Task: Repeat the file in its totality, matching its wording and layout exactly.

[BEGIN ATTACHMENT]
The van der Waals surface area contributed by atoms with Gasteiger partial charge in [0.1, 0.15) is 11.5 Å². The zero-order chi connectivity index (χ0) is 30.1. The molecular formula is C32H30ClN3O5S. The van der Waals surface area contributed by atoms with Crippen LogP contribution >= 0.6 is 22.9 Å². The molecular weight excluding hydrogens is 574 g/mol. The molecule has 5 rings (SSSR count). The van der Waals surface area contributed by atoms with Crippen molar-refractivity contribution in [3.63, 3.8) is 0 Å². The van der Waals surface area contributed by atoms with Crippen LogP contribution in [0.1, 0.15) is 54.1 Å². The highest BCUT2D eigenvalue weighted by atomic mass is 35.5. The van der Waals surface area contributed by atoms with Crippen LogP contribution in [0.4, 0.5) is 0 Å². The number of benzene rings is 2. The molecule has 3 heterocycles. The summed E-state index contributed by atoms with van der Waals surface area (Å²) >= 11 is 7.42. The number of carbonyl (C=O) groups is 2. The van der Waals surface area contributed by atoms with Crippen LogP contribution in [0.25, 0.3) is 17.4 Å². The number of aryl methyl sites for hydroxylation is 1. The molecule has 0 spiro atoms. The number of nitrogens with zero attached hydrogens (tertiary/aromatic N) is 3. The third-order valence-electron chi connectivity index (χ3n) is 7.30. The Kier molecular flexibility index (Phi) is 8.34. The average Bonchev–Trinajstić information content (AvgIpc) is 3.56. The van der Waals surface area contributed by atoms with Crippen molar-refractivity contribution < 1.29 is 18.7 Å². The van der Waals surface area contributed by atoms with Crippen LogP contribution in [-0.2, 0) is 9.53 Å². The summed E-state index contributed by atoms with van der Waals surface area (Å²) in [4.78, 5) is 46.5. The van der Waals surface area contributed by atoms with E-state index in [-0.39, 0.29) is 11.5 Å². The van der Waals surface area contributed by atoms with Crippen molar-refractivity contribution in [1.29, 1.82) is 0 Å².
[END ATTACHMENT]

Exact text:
The van der Waals surface area contributed by atoms with Gasteiger partial charge in [0.1, 0.15) is 11.5 Å². The zero-order chi connectivity index (χ0) is 30.1. The molecular formula is C32H30ClN3O5S. The van der Waals surface area contributed by atoms with Crippen LogP contribution >= 0.6 is 22.9 Å². The molecular weight excluding hydrogens is 574 g/mol. The molecule has 5 rings (SSSR count). The van der Waals surface area contributed by atoms with Crippen molar-refractivity contribution in [3.63, 3.8) is 0 Å². The van der Waals surface area contributed by atoms with Crippen LogP contribution in [0.1, 0.15) is 54.1 Å². The highest BCUT2D eigenvalue weighted by atomic mass is 35.5. The van der Waals surface area contributed by atoms with Crippen LogP contribution in [0.4, 0.5) is 0 Å². The number of benzene rings is 2. The molecule has 3 heterocycles. The summed E-state index contributed by atoms with van der Waals surface area (Å²) >= 11 is 7.42. The number of carbonyl (C=O) groups is 2. The van der Waals surface area contributed by atoms with Crippen LogP contribution in [0.25, 0.3) is 17.4 Å². The number of aryl methyl sites for hydroxylation is 1. The molecule has 0 spiro atoms. The number of nitrogens with zero attached hydrogens (tertiary/aromatic N) is 3. The third-order valence-electron chi connectivity index (χ3n) is 7.30. The Kier molecular flexibility index (Phi) is 8.34. The average Bonchev–Trinajstić information content (AvgIpc) is 3.56. The van der Waals surface area contributed by atoms with Crippen molar-refractivity contribution < 1.29 is 18.7 Å². The van der Waals surface area contributed by atoms with Crippen LogP contribution in [-0.2, 0) is 9.53 Å². The summed E-state index contributed by atoms with van der Waals surface area (Å²) in [4.78, 5) is 46.5. The van der Waals surface area contributed by atoms with E-state index in [-0.39, 0.29) is 11.5 Å². The van der Waals surface area contributed by atoms with Crippen molar-refractivity contribution in [1.29, 1.82) is 0 Å².